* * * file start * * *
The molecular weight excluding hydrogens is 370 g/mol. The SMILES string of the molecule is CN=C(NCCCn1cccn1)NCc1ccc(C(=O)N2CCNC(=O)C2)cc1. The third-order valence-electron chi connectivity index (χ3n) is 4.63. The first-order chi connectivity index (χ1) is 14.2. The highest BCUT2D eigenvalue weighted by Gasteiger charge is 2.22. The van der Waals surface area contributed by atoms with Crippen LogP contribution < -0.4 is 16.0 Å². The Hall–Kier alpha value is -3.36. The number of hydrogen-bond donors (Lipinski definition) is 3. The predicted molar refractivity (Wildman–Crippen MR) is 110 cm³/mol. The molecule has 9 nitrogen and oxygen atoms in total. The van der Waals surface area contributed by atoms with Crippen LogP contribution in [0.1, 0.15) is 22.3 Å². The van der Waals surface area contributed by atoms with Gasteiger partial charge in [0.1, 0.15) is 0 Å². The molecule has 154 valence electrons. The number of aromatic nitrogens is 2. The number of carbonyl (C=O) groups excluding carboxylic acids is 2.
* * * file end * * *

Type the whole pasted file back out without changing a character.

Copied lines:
The molecular weight excluding hydrogens is 370 g/mol. The SMILES string of the molecule is CN=C(NCCCn1cccn1)NCc1ccc(C(=O)N2CCNC(=O)C2)cc1. The third-order valence-electron chi connectivity index (χ3n) is 4.63. The first-order chi connectivity index (χ1) is 14.2. The highest BCUT2D eigenvalue weighted by Gasteiger charge is 2.22. The van der Waals surface area contributed by atoms with Crippen LogP contribution < -0.4 is 16.0 Å². The Hall–Kier alpha value is -3.36. The number of hydrogen-bond donors (Lipinski definition) is 3. The predicted molar refractivity (Wildman–Crippen MR) is 110 cm³/mol. The molecule has 9 nitrogen and oxygen atoms in total. The van der Waals surface area contributed by atoms with Crippen LogP contribution in [0.1, 0.15) is 22.3 Å². The van der Waals surface area contributed by atoms with Gasteiger partial charge in [0.1, 0.15) is 0 Å². The molecule has 154 valence electrons. The number of aromatic nitrogens is 2. The number of carbonyl (C=O) groups excluding carboxylic acids is 2.